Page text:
The life blood of our Earth

Jamal Hossain displaying pointed gourd, grown using vermi compost and herbal pesticides

Becca Haile is our Bangladesh Programme Officer. She tells us about the negative impact of chemicals in farming and the importance of moving towards more sustainable solutions.

Soil is, quite simply, the life blood of our Earth. It sustains our food production and provides a habitat for millions of living organisms. It can even help regulate our climate. But I’d never truly understood just how important soil is to the well-being of our planet before I visited Bangladesh and spoke to farmers whose lives had been directly impacted by changes to their soil.

In 2017 I met 38-year-old Jamal Hossain. He is a small-scale farmer, father and husband from Jessore in South West Bangladesh. Jamal described to me how just four years earlier he had to stop farming completely. Years of applying excessive amounts of chemical fertilisers and pesticides to his soil had left him in poor health and unable to continue working on his land. Jamal had also noticed that the quality of his soil had worsened over the years and his produce had suffered.

To make ends meet he took up work as a day labourer. He transported stone and concrete to construction sites. “It was hard work and physically draining. I so wanted to start working on my land again but I was too worried about my health,” Jamal told me.

Time is running out to double your donation! You have until 12 May to have your donation matched by the UK Government.

The consequences of chemical fertilisers

Since the late 1970s, chemical fertilisers and pesticides have been increasingly pushed on to farmers like Jamal across Bangladesh as art of the ‘Green Revolution’ approach. This initiative promoted commercial-scale food production and an end to subsistence farming across many developing countries. It resulted, however,  in harmful implications for human health, soil and water quality.

Subsidies for chemical fertilisers and the pressure placed on farmers to produce food to meet Bangladesh’s rapid population growth has led to farmers becoming over-dependent on chemicals. Excessive use of chemical fertilisers and pesticides and failure to replenish soil with organic compost – a cheaper and sustainable alternative to chemicals – has left soils in many parts of Bangladesh unproductive. This has threatened farmers’ livelihoods and their ability to feed their families.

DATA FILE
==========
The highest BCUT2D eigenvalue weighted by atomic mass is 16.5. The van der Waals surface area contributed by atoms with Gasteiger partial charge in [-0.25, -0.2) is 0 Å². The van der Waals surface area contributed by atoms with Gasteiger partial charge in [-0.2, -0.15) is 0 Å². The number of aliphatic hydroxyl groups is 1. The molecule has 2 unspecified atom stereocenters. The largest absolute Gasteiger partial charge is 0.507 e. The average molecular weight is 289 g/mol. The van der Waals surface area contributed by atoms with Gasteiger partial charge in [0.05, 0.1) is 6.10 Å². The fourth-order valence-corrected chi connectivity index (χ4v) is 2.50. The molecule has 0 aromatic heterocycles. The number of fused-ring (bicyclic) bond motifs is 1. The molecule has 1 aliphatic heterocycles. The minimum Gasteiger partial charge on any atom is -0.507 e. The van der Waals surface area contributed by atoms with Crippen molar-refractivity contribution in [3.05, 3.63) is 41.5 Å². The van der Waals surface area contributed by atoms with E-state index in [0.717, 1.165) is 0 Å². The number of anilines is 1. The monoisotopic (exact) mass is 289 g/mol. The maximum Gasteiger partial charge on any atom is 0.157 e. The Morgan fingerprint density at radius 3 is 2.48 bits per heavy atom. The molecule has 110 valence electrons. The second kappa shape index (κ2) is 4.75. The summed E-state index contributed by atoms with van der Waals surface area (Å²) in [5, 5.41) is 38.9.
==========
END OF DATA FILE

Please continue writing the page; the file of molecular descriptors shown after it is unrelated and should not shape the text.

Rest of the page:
Bangladesh’s extreme vulnerability to climate change and natural disasters adds to this problem. Unpredictable rains and extreme weather conditions including floods, cyclones and storm surges are making it increasingly difficult for farmers to effectively plan their production. Declining soil health has exacerbated the issue further.

CAFOD is introducing new sustainable solutions


Donations to CAFOD’s Lent Appeal in 2015 were doubled by the UK Government. This allowed CAFOD’s partners in Bangladesh to work with farmers, like Jamal, supporting them to adapt their farming techniques towards more sustainable, organic and climate-resilient solutions. A key component of this work has included introducing farmers to vermi-compost. Vermi-compost is a nutrient rich, organic and sustainable fertiliser produced from the excreta of earthworms. It can be easily and cheaply prepared, using cow dung, banana leaf and food waste.

Jamal attended several training sessions on how to produce and use vermi-compost. He was inspired to begin using it on his own land.

“In the past I used only chemical fertilisers and pesticides on my soil,” Jamal explained, “because I thought that was the only way to farm. I was interested to find out whether this new way of farming would allow me to grow crops on my land again.”

Donations to our Lent appeal will once again be doubled by the UK Government. Donate before 12 May to have your donation matched

Jamal’s health has improved and so have his crops

18 months on and Jamal has seen huge improvements in the quality of his soil and his produce. “I’ve had a coconut tree on my land which failed to produce any fruit for 20 years. After introducing vermi-compost to my soil, the tree is now starting to bear fruit – it’s really amazing!”

He has also noticed fewer harmful pests and less occurrences of disease affecting his crops. Instead, “Now I see butterflies, bees, birds and dragonflies around my crops. These are all contributing to improving my yields.”

Jamal’s health has really improved and he is back to farming full time. He now produces enough food to feed his family and can sell the surplus for income.

Jamal has become a passionate advocate for more organic farming solutions. He encourages other farmers in his community to move away from excessive use of chemicals on soil. He has also called on the local government to provide greater awareness raising to farmers around the benefits of organic farming.

“I really believe in this farming method and I now have evidence to show my neighbours that it works! Vermi-compost is not just good for my crops and my income but it’s good for the environment and our health. We need to encourage the next generation to move away from chemical to organic farming – it is better in so many ways.”

Meeting Jamal has inspired me to think much more deeply about the ways we can all contribute towards living more sustainably.  Never again will I underestimate the power of an earthworm and just how much soil really does matter.

Donations to CAFOD’s 2018 Lent Appeal will be doubled by the UK Government up until 12 May 

Lent match funding.

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